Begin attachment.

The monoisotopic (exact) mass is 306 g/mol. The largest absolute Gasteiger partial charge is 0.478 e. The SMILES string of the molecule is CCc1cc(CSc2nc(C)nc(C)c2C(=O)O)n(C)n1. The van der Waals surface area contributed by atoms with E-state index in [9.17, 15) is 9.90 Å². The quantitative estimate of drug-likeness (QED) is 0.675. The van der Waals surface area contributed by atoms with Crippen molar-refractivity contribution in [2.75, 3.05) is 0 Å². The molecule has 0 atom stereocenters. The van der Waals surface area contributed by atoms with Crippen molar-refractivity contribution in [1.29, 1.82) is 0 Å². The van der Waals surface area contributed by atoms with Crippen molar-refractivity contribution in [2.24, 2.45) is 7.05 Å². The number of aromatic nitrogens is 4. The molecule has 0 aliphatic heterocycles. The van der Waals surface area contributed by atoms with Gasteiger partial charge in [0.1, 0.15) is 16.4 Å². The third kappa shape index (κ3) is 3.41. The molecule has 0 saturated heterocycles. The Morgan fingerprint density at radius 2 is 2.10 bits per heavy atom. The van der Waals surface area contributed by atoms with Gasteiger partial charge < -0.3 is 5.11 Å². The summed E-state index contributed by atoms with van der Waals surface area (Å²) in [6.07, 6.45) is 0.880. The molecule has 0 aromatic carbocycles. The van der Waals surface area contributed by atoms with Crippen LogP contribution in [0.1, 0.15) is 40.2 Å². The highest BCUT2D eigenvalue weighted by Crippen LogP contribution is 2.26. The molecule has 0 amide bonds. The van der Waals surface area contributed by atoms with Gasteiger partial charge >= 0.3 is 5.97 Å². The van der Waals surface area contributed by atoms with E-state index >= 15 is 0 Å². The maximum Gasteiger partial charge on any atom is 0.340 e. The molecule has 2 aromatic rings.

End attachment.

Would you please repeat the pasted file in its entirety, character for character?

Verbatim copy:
The monoisotopic (exact) mass is 306 g/mol. The largest absolute Gasteiger partial charge is 0.478 e. The SMILES string of the molecule is CCc1cc(CSc2nc(C)nc(C)c2C(=O)O)n(C)n1. The van der Waals surface area contributed by atoms with E-state index in [9.17, 15) is 9.90 Å². The quantitative estimate of drug-likeness (QED) is 0.675. The van der Waals surface area contributed by atoms with Crippen molar-refractivity contribution in [2.75, 3.05) is 0 Å². The molecule has 0 atom stereocenters. The van der Waals surface area contributed by atoms with Crippen molar-refractivity contribution in [1.29, 1.82) is 0 Å². The van der Waals surface area contributed by atoms with Crippen molar-refractivity contribution in [2.24, 2.45) is 7.05 Å². The number of aromatic nitrogens is 4. The molecule has 0 aliphatic heterocycles. The van der Waals surface area contributed by atoms with Gasteiger partial charge in [0.1, 0.15) is 16.4 Å². The third kappa shape index (κ3) is 3.41. The molecule has 0 saturated heterocycles. The Morgan fingerprint density at radius 2 is 2.10 bits per heavy atom. The van der Waals surface area contributed by atoms with Gasteiger partial charge < -0.3 is 5.11 Å². The summed E-state index contributed by atoms with van der Waals surface area (Å²) in [6.07, 6.45) is 0.880. The molecule has 0 aromatic carbocycles. The van der Waals surface area contributed by atoms with Crippen LogP contribution in [0.1, 0.15) is 40.2 Å². The highest BCUT2D eigenvalue weighted by Crippen LogP contribution is 2.26. The molecule has 0 amide bonds. The van der Waals surface area contributed by atoms with Gasteiger partial charge >= 0.3 is 5.97 Å². The van der Waals surface area contributed by atoms with E-state index >= 15 is 0 Å². The maximum Gasteiger partial charge on any atom is 0.340 e. The molecule has 2 aromatic rings.